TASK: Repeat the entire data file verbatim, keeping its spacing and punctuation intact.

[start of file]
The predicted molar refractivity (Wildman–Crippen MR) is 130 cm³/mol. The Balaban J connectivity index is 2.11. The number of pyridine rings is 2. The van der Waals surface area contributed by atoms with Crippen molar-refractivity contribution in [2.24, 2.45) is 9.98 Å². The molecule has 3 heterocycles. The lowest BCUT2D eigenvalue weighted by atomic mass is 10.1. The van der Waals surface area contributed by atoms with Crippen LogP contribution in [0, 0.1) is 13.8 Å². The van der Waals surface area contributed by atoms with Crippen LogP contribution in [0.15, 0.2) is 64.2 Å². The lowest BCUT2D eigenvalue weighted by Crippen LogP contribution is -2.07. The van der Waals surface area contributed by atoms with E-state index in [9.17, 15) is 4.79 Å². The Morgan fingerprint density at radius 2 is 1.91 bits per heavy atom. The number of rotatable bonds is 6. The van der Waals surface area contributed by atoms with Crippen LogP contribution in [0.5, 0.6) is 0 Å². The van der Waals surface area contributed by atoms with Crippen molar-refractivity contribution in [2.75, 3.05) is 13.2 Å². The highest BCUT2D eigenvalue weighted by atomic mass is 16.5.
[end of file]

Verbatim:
The predicted molar refractivity (Wildman–Crippen MR) is 130 cm³/mol. The Balaban J connectivity index is 2.11. The number of pyridine rings is 2. The van der Waals surface area contributed by atoms with Crippen molar-refractivity contribution in [2.24, 2.45) is 9.98 Å². The molecule has 3 heterocycles. The lowest BCUT2D eigenvalue weighted by atomic mass is 10.1. The van der Waals surface area contributed by atoms with Crippen LogP contribution in [0, 0.1) is 13.8 Å². The van der Waals surface area contributed by atoms with Crippen LogP contribution in [0.15, 0.2) is 64.2 Å². The lowest BCUT2D eigenvalue weighted by Crippen LogP contribution is -2.07. The van der Waals surface area contributed by atoms with E-state index in [9.17, 15) is 4.79 Å². The Morgan fingerprint density at radius 2 is 1.91 bits per heavy atom. The number of rotatable bonds is 6. The van der Waals surface area contributed by atoms with Crippen LogP contribution in [0.5, 0.6) is 0 Å². The van der Waals surface area contributed by atoms with Crippen molar-refractivity contribution in [2.75, 3.05) is 13.2 Å². The highest BCUT2D eigenvalue weighted by atomic mass is 16.5.